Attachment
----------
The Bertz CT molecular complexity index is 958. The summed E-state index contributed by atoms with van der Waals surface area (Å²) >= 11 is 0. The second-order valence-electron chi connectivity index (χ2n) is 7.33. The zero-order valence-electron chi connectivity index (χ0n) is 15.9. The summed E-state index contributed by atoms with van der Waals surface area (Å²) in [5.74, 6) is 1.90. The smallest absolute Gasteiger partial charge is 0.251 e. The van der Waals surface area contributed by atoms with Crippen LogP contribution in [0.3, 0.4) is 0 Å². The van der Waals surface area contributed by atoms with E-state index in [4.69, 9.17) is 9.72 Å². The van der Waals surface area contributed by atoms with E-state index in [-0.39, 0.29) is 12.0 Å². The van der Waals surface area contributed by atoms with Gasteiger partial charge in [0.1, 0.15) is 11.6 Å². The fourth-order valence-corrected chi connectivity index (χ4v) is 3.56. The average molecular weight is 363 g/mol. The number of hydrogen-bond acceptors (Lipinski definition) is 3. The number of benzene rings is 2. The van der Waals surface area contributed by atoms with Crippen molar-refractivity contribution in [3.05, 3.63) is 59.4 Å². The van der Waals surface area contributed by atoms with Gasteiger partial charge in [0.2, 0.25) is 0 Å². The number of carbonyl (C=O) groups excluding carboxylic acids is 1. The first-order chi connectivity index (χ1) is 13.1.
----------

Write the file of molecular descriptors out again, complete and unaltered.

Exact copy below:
The Bertz CT molecular complexity index is 958. The summed E-state index contributed by atoms with van der Waals surface area (Å²) >= 11 is 0. The second-order valence-electron chi connectivity index (χ2n) is 7.33. The zero-order valence-electron chi connectivity index (χ0n) is 15.9. The summed E-state index contributed by atoms with van der Waals surface area (Å²) in [5.74, 6) is 1.90. The smallest absolute Gasteiger partial charge is 0.251 e. The van der Waals surface area contributed by atoms with Crippen LogP contribution in [0.3, 0.4) is 0 Å². The van der Waals surface area contributed by atoms with E-state index in [4.69, 9.17) is 9.72 Å². The van der Waals surface area contributed by atoms with E-state index in [-0.39, 0.29) is 12.0 Å². The van der Waals surface area contributed by atoms with Gasteiger partial charge in [0.1, 0.15) is 11.6 Å². The fourth-order valence-corrected chi connectivity index (χ4v) is 3.56. The average molecular weight is 363 g/mol. The number of hydrogen-bond acceptors (Lipinski definition) is 3. The number of benzene rings is 2. The van der Waals surface area contributed by atoms with Crippen molar-refractivity contribution in [3.05, 3.63) is 59.4 Å². The van der Waals surface area contributed by atoms with Gasteiger partial charge in [0.2, 0.25) is 0 Å². The number of carbonyl (C=O) groups excluding carboxylic acids is 1. The first-order chi connectivity index (χ1) is 13.1.